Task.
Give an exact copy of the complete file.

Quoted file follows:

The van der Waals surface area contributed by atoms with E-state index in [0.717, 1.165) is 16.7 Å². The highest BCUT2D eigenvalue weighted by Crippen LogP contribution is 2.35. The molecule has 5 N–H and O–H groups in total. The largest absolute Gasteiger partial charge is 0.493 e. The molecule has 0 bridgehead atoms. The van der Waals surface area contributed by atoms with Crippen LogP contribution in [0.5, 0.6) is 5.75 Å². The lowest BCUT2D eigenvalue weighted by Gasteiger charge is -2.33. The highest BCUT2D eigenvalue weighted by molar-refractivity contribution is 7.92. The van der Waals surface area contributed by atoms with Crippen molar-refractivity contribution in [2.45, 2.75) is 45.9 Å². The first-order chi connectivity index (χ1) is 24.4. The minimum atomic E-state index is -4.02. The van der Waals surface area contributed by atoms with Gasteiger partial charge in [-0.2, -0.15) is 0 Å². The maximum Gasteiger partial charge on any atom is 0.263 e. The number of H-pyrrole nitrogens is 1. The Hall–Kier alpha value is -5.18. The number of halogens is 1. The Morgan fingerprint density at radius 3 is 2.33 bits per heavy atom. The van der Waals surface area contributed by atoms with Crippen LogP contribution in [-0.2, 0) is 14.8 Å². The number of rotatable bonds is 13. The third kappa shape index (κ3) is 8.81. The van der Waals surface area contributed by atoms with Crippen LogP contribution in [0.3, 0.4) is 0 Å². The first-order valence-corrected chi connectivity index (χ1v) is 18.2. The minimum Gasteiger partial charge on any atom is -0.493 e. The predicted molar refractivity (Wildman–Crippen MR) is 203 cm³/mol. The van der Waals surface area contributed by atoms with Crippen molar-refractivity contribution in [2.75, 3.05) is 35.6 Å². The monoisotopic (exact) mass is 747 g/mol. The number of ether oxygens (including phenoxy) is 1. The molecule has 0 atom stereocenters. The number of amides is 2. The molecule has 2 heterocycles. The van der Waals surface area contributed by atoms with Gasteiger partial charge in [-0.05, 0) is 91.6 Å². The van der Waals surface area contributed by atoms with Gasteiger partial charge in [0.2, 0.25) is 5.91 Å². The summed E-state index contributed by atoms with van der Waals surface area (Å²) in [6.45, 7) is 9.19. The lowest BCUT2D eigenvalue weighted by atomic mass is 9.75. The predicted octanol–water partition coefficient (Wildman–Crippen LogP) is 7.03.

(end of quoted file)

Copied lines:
The van der Waals surface area contributed by atoms with E-state index in [0.717, 1.165) is 16.7 Å². The highest BCUT2D eigenvalue weighted by Crippen LogP contribution is 2.35. The molecule has 5 N–H and O–H groups in total. The largest absolute Gasteiger partial charge is 0.493 e. The molecule has 0 bridgehead atoms. The van der Waals surface area contributed by atoms with Crippen LogP contribution in [0.5, 0.6) is 5.75 Å². The lowest BCUT2D eigenvalue weighted by Gasteiger charge is -2.33. The highest BCUT2D eigenvalue weighted by molar-refractivity contribution is 7.92. The van der Waals surface area contributed by atoms with Crippen molar-refractivity contribution in [2.45, 2.75) is 45.9 Å². The first-order chi connectivity index (χ1) is 24.4. The minimum atomic E-state index is -4.02. The van der Waals surface area contributed by atoms with Gasteiger partial charge in [-0.2, -0.15) is 0 Å². The maximum Gasteiger partial charge on any atom is 0.263 e. The number of H-pyrrole nitrogens is 1. The Hall–Kier alpha value is -5.18. The number of halogens is 1. The Morgan fingerprint density at radius 3 is 2.33 bits per heavy atom. The van der Waals surface area contributed by atoms with Crippen LogP contribution in [-0.2, 0) is 14.8 Å². The number of rotatable bonds is 13. The third kappa shape index (κ3) is 8.81. The van der Waals surface area contributed by atoms with Crippen LogP contribution in [0.3, 0.4) is 0 Å². The first-order valence-corrected chi connectivity index (χ1v) is 18.2. The minimum Gasteiger partial charge on any atom is -0.493 e. The predicted molar refractivity (Wildman–Crippen MR) is 203 cm³/mol. The van der Waals surface area contributed by atoms with Crippen molar-refractivity contribution in [2.75, 3.05) is 35.6 Å². The monoisotopic (exact) mass is 747 g/mol. The number of ether oxygens (including phenoxy) is 1. The molecule has 0 atom stereocenters. The number of amides is 2. The molecule has 2 heterocycles. The van der Waals surface area contributed by atoms with Gasteiger partial charge in [-0.05, 0) is 91.6 Å². The van der Waals surface area contributed by atoms with Gasteiger partial charge in [0.2, 0.25) is 5.91 Å². The summed E-state index contributed by atoms with van der Waals surface area (Å²) in [6.45, 7) is 9.19. The lowest BCUT2D eigenvalue weighted by atomic mass is 9.75. The predicted octanol–water partition coefficient (Wildman–Crippen LogP) is 7.03.